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Jermain Todd creates tables, chairs, banquettes and more from woods and metals stacked high and deep in his spacious shop at the Lemp Brewery complex.
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The weathered wood panels above the door to Todd’s studio subtly reference his stylish logo with its crisscross energy and stylized ‘M.’ The coincidence is somewhat startling.
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A large communal table and several two-tops await delivery to Corey King’s Side Project Brewing space in Maplewood.
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One of Todd’s organic designs for a bench incorporates the bark edge of a board.
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Barrels hold small scrap wood in the center of Todd’s neat work area. His trademark neon green color pops in the space.
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Banquettes ready to install at Side Project artfully set against a modernist orange rectangle and red square painted on Todd’s studio wall. The wood was repurposed from several sources, including flooring from a home in North St. Louis, barn wood and the gymnasium floor from the St. Louis College of Pharmacy tear down.
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Three samples of chair designs in strong afternoon light appear nearly sculptural.
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Mwanzi tables in place at The Libertine. Owner Nick Luedde believes memories of restaurants evoke a nostalgia in diners that adds to the experience. The memory of his father’s grey wool worsted subtly striped suits inspired the designs for tables, napery, linens and upholstery at The Libertine.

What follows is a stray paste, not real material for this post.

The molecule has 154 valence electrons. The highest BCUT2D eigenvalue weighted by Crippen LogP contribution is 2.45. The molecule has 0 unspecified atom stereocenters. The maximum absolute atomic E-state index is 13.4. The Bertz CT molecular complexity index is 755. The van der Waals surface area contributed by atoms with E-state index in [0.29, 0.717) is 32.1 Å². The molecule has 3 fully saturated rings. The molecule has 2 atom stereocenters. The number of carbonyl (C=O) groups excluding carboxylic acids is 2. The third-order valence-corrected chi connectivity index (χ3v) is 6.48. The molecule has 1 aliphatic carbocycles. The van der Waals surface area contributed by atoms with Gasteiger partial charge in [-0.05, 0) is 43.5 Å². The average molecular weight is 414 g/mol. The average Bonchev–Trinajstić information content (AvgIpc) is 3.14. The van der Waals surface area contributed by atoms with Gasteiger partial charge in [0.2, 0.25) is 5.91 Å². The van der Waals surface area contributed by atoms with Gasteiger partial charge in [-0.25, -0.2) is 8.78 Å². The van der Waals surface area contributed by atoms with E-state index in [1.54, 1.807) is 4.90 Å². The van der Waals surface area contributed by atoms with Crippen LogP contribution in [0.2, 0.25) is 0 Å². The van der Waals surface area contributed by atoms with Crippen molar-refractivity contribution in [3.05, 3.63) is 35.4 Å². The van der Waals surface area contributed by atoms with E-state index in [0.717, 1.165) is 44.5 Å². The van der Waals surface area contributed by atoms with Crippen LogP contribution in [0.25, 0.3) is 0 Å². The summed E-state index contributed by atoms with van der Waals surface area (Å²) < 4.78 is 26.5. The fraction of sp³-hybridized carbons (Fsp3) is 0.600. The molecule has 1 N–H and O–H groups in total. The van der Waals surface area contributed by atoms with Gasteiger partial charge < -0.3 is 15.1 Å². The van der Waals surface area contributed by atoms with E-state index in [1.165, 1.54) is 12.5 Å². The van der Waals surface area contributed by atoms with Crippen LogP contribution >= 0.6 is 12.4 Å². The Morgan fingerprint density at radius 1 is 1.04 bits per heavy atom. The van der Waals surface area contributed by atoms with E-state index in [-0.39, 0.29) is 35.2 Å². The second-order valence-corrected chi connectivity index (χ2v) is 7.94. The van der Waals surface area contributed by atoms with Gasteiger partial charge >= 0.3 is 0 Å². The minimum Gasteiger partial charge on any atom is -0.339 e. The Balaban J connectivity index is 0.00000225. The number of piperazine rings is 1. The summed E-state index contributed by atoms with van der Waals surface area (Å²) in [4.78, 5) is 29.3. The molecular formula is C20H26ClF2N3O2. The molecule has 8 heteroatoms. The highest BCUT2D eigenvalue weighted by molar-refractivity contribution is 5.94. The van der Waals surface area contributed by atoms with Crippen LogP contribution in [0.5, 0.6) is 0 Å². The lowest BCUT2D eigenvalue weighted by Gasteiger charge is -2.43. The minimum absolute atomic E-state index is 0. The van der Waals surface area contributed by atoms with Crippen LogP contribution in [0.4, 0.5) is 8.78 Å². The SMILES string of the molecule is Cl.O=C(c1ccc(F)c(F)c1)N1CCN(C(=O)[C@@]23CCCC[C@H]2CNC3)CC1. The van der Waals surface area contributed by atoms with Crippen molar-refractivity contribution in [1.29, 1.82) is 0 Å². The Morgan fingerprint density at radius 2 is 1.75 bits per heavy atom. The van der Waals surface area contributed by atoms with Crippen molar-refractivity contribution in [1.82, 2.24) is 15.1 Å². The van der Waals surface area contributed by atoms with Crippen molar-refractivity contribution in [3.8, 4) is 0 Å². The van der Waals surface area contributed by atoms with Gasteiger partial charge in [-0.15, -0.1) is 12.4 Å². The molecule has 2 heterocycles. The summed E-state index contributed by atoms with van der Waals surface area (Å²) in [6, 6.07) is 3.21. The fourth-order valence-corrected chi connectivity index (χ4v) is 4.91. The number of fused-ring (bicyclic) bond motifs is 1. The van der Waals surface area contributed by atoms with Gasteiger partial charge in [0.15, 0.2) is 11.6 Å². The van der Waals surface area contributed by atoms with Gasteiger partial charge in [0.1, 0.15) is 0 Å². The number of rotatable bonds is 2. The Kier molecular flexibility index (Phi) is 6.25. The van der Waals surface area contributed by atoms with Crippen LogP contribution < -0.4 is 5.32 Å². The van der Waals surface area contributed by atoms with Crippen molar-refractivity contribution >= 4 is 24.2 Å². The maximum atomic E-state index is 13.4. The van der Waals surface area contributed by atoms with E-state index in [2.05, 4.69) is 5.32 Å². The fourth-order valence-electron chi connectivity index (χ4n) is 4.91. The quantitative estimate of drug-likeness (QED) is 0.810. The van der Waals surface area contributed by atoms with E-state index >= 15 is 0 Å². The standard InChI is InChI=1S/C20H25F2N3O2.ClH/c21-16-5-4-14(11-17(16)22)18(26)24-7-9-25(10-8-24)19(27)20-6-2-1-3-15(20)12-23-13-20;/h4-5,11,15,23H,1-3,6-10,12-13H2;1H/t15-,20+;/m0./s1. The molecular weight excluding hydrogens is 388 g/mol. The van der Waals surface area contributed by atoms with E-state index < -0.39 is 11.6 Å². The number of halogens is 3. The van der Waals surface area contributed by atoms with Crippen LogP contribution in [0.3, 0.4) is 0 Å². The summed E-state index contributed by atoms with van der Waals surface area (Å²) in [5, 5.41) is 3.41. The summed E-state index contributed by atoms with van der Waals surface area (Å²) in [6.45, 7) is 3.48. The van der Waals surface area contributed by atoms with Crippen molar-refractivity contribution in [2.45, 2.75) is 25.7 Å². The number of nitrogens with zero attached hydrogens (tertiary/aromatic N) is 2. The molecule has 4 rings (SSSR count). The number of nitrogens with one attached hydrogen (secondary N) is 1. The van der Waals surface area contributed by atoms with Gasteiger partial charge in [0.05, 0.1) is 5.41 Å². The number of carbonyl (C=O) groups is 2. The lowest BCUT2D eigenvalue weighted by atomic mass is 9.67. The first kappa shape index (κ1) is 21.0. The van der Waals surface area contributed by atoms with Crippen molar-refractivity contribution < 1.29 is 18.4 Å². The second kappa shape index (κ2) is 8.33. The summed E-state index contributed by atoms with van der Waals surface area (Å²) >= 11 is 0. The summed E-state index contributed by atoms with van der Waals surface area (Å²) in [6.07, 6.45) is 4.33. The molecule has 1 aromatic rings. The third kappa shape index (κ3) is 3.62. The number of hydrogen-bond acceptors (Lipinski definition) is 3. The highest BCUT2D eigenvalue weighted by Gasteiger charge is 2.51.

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Todd gave a nod to Luedde’s Chicago background when he selected this wood branded with the Nutting logo.
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Tables, stools and bar cladding, subtle and bright, incorporate sherbet shades of pinks, oranges, yellows, blues and greens at Jilly’s Ice Cream Bar. The job was Mwanzi’s first venture into extensive color work.
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Mwanzi’s careful attention to detail shows in this intentional hole in an ice cream table at Jilly’s. Todd painted it in the store’s signature pink color.
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The wood slat wall by Mwanzi uses different grades, grains and colors of wood pieced and stripped into a classy wall at Jilly’s that provides visual interest through texture, pattern and light reflection.